FWIW, Comcast has a technology called 'powerboost' which can give you an
initial speed cap increase at the start of a download, network permitting.
With a connection like this, it would be hard to find the optimal download
pipe size unless you used the low end of the connection's capability.
Shaping would be a nightmare since there is no real 'set' pipe speed. My
cable ISP is consistently around 4Mbit so it was easy in my case.
On 1/31/07, David W. Hess <dwhess at banishedsouls dot org> wrote:
> On Tue, 30 Jan 2007 23:25:34 -0500, "Chris Buechler" <cbuechler at gmail dot com>
> >Cable modems have a fixed speed cap. Whether or not you can actually
> >utilize that to its full capacity depends mainly upon congestion in
> >any portion of your ISP's network and the speed of the remote server
> >(or the connection between the remote server and your ISP). It's
> >unlikely, unless your ISP's network is severely mismanaged, that your
> >actual connection is varying from 4-11 Mb. The reality is likely that
> >whatever you're connecting to can only reach that speed at that given
> >time. Another possibility is traffic shaping of some sort on your
> >ISP's network.
> I would not put it past a broadband ISP to have these types of problems
> but they
> do seem rare. Back when I had cable, I had similar issues where we
> limited throughput below the link speed which varied over a 24 hour period
> caused by congestion close on the ISP side but at the time I was not in a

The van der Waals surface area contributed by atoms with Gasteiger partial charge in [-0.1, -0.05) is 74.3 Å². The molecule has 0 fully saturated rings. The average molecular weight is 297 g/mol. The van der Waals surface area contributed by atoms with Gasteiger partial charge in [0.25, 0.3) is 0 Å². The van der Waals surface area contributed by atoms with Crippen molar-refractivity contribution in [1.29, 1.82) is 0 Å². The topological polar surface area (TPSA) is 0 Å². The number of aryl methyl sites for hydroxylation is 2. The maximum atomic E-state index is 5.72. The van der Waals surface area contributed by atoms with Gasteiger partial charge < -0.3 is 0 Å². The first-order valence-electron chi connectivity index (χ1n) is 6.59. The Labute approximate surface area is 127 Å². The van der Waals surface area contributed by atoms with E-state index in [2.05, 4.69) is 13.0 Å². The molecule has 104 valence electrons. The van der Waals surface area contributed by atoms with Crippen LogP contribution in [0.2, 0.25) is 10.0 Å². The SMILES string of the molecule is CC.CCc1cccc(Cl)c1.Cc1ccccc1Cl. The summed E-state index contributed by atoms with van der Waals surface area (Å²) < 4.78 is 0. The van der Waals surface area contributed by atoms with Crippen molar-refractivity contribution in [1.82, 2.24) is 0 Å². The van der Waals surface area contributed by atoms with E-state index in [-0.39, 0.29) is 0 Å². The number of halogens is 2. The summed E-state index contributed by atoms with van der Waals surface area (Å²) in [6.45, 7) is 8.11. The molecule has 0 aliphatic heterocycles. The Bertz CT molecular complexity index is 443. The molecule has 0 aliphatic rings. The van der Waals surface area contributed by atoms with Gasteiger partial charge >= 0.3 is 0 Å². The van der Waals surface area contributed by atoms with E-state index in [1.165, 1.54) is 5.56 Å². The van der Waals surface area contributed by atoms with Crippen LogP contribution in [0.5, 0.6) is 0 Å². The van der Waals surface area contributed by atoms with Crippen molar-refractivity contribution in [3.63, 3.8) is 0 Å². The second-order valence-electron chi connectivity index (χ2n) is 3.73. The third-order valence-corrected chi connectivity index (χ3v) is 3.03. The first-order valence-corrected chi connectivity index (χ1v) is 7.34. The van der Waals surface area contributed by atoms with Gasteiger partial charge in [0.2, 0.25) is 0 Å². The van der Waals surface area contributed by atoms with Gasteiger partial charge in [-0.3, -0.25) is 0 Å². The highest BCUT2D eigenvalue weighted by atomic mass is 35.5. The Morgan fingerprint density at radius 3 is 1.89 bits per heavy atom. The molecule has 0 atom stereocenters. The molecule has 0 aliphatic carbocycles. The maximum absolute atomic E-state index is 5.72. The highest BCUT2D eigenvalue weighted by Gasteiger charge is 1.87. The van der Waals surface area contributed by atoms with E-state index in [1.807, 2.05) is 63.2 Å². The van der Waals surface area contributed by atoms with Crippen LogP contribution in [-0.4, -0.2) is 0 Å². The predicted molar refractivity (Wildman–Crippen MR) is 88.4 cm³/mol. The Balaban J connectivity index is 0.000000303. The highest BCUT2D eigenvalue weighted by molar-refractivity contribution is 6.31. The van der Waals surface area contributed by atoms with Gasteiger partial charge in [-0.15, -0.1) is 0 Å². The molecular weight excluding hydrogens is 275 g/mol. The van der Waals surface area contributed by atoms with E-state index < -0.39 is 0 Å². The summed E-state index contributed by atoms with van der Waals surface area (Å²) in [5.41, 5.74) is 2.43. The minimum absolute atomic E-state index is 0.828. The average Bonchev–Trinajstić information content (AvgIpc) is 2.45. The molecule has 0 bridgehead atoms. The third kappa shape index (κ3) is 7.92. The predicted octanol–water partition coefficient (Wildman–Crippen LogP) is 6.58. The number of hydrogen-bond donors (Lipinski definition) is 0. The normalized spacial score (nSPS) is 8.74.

> position to do traffic shaping anyway outside of what the applications I
> using supported.
> >You should be able to set that to the actual cap and be fine. If your
> >ISP's network routinely gets bogged down and you can't actually reach
> >your cap, there isn't anything you can do about it. It would be
> >theoretically possible, though difficult, to write something to detect
> >changes in your actual maximum achievable throughput in near real time
> >and change pipes accordingly, but I don't know of anything that
> >permits something of that nature.
> I have not had an occasion to try it yet but several people have setup the
> or Linux traffic shaping facilities with a monitoring script or program
> measures latency to a close router on the ISP side of the DSL or Cable
> link and
> adjusts the maximum traffic shaper throughput accordingly. I suspect this
> work rather poorly in some circumstances without sophisticated tuning
> unless the
> ISP enforced some type of equal sharing at the point of congestion.
> To unsubscribe, e-mail: m0n0wall dash unsubscribe at lists dot m0n0 dot ch
> For additional commands, e-mail: m0n0wall dash help at lists dot m0n0 dot ch